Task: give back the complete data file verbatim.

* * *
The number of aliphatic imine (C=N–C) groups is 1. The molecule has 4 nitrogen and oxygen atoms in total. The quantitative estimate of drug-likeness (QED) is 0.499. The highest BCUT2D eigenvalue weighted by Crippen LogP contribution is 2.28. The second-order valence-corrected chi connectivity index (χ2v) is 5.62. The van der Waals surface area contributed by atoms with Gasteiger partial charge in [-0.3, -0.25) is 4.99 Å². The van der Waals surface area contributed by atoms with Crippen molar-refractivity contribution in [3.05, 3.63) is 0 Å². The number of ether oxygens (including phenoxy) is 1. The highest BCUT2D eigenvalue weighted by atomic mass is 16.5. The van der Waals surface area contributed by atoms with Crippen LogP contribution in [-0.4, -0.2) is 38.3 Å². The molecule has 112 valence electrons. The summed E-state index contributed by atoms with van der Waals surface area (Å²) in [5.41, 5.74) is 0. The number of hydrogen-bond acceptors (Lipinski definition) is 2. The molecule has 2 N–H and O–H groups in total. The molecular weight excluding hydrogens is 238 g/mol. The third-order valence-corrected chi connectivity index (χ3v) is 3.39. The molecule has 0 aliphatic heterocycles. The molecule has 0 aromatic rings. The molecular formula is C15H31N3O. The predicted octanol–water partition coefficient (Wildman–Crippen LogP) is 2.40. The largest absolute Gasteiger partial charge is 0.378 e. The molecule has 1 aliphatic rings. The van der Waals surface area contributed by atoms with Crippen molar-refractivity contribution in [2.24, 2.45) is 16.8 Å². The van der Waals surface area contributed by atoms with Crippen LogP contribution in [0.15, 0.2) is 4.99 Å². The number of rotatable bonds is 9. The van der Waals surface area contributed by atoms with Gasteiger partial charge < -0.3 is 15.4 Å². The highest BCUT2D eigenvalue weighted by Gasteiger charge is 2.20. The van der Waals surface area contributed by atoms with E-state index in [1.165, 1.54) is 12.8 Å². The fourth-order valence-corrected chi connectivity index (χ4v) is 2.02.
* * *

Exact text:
The number of aliphatic imine (C=N–C) groups is 1. The molecule has 4 nitrogen and oxygen atoms in total. The quantitative estimate of drug-likeness (QED) is 0.499. The highest BCUT2D eigenvalue weighted by Crippen LogP contribution is 2.28. The second-order valence-corrected chi connectivity index (χ2v) is 5.62. The van der Waals surface area contributed by atoms with Gasteiger partial charge in [-0.3, -0.25) is 4.99 Å². The van der Waals surface area contributed by atoms with Crippen molar-refractivity contribution in [3.05, 3.63) is 0 Å². The number of ether oxygens (including phenoxy) is 1. The highest BCUT2D eigenvalue weighted by atomic mass is 16.5. The van der Waals surface area contributed by atoms with Crippen LogP contribution in [-0.4, -0.2) is 38.3 Å². The molecule has 112 valence electrons. The summed E-state index contributed by atoms with van der Waals surface area (Å²) in [5.41, 5.74) is 0. The number of hydrogen-bond acceptors (Lipinski definition) is 2. The molecule has 2 N–H and O–H groups in total. The molecular weight excluding hydrogens is 238 g/mol. The third-order valence-corrected chi connectivity index (χ3v) is 3.39. The molecule has 0 aliphatic heterocycles. The molecule has 0 aromatic rings. The molecular formula is C15H31N3O. The predicted octanol–water partition coefficient (Wildman–Crippen LogP) is 2.40. The largest absolute Gasteiger partial charge is 0.378 e. The molecule has 1 aliphatic rings. The van der Waals surface area contributed by atoms with Crippen molar-refractivity contribution in [2.24, 2.45) is 16.8 Å². The van der Waals surface area contributed by atoms with Crippen LogP contribution in [0.15, 0.2) is 4.99 Å². The number of rotatable bonds is 9. The van der Waals surface area contributed by atoms with Gasteiger partial charge < -0.3 is 15.4 Å². The highest BCUT2D eigenvalue weighted by Gasteiger charge is 2.20. The van der Waals surface area contributed by atoms with E-state index in [1.165, 1.54) is 12.8 Å². The fourth-order valence-corrected chi connectivity index (χ4v) is 2.02.